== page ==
Electrifying Transportation Reduces Emissions AND Saves Massive Amounts of Energy » Yale Climate Connections

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With high energy prices and the growing urgency to reduce fossil fuel consumption, it makes sense to get the most out of every gallon of gasoline or kilowatt hour of electricity.

A previous article showed that charging an electric vehicle costs about $1.41 per gallon in the United States, providing consumers with significant savings compared to gasoline. Part of the reason electric vehicles are inexpensive to operate is that they use energy with impressive efficiency.

Going deeper, there is a distinct difference between how internal combustion engines and electric motors use energy. The bad news is that combustion engines are fundamentally inefficient. But the good news is that electric motors offer vast improvements and save money. and energy. Even better: replacing traditional vehicles with electric vehicles will require significantly less energy overall.

Traditional cars and trucks are surprisingly inefficient

Modern gasoline vehicles waste 80% of the energy contained in their fuel. For every gallon pumped into the tank, only slightly more than three cups are used to move the vehicle forward. In economic terms, for a $5.00 gallon of gasoline, only $1.00 gets you closer to your destination.

Most of this waste is an inevitable consequence of thermodynamics. Internal combustion engines ignite liquid fuel to create pressurized gas that drives pistons to spin a crankshaft which eventually spins the wheels of the car. This multi-step process drains energy throughout the process. Most of the energy in the fuel ends up as heat, and only a small fraction reaches the wheels. The concept of waste heat becomes intuitive when you think of the hot air that escapes from the running engine of a car. The engine itself gets hot; a cooling system is needed to manage excess heat; and the heat is dispersed through the radiator and blows out the exhaust. All that heat comes from the gasoline, and none of it helps propel the vehicle.

Other energy uses come from pumps and fans, some of which, ironically, are needed to remove waste heat. This is called parasitic losses. Mechanical friction in the transmission and transmission reduces overall efficiency by another 3-5%. The last loss of energy comes from auxiliary electrical components such as heated seats, headlights, audio system and windshield wipers. Together, these accessories can consume up to 2% of the vehicle’s total energy input.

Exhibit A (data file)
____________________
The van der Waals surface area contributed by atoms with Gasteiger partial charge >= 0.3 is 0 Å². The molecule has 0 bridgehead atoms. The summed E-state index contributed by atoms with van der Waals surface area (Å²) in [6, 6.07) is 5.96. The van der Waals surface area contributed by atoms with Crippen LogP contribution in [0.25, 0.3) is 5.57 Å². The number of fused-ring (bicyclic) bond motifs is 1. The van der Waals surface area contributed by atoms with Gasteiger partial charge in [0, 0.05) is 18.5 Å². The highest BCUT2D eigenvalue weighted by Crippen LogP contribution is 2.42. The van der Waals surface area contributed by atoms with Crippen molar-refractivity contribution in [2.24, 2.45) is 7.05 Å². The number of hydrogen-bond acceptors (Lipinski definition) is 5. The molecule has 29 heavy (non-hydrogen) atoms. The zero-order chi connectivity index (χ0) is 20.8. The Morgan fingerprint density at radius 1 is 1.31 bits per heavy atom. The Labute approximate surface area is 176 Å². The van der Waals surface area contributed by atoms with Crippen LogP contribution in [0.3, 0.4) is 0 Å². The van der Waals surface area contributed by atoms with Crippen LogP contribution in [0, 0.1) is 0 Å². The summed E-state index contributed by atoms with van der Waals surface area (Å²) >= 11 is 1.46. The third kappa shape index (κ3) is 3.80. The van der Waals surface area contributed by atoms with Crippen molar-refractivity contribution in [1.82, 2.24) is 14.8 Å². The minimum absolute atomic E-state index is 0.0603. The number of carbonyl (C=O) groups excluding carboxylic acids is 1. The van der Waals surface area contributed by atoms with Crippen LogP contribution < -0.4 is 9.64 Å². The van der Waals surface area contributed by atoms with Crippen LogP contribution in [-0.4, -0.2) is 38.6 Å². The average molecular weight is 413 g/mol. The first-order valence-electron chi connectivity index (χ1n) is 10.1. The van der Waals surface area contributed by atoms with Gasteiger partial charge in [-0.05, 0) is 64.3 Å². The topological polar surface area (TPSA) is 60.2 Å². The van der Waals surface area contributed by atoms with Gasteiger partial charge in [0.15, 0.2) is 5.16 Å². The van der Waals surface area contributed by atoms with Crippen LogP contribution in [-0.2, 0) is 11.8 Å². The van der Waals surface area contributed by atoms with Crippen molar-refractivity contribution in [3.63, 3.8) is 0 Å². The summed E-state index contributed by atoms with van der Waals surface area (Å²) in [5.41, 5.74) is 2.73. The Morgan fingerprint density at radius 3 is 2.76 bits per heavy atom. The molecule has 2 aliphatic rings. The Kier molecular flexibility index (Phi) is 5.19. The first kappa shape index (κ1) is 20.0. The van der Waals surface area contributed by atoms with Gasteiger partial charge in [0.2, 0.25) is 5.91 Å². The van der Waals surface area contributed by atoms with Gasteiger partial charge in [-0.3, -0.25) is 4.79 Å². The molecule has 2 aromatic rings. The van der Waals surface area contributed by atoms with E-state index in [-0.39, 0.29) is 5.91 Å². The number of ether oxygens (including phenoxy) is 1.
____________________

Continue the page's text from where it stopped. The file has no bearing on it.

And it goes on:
The net result is that only about 20% of the energy pumped into the fuel tank ends up in the wheels.

Even the most fuel-efficient gasoline-powered vehicles cannot avoid these energy losses. High fuel economy cars are lighter, smaller and more aerodynamic, making the best possible use of the energy that ends up in the drivetrain. Diesel engines have somewhat better thermodynamic efficiency, averaging in the 30s to around 40%. But major thermodynamic losses are a tenacious reality for all combustion engines.

For a more detailed explanation and sources for the figure above, see FuelEconomy.gov.

The simple efficiency of electric motors

Electric vehicles are powered by entirely different mechanisms. Energy enters the vehicle in the form of electricity, which powers the transmission directly: electric vehicles do not need to convert one form of energy to another, which is an important factor in their efficiency.

Electric motors are simple machines with few moving parts, especially compared to the complexity of an internal combustion engine. In an electric vehicle, electricity from the car battery flows through a cylinder which generates a rotating magnetic field. Inside this cylinder is a rotor that spins when driven by magnetic attraction. The spinning rotor turns an axle which drives the wheels.

The whole process also works in reverse: the car’s spinning wheels can spin the rotor and feed electricity back into the battery. This regenerative braking process can recover energy that would otherwise be lost in the form of friction and heat.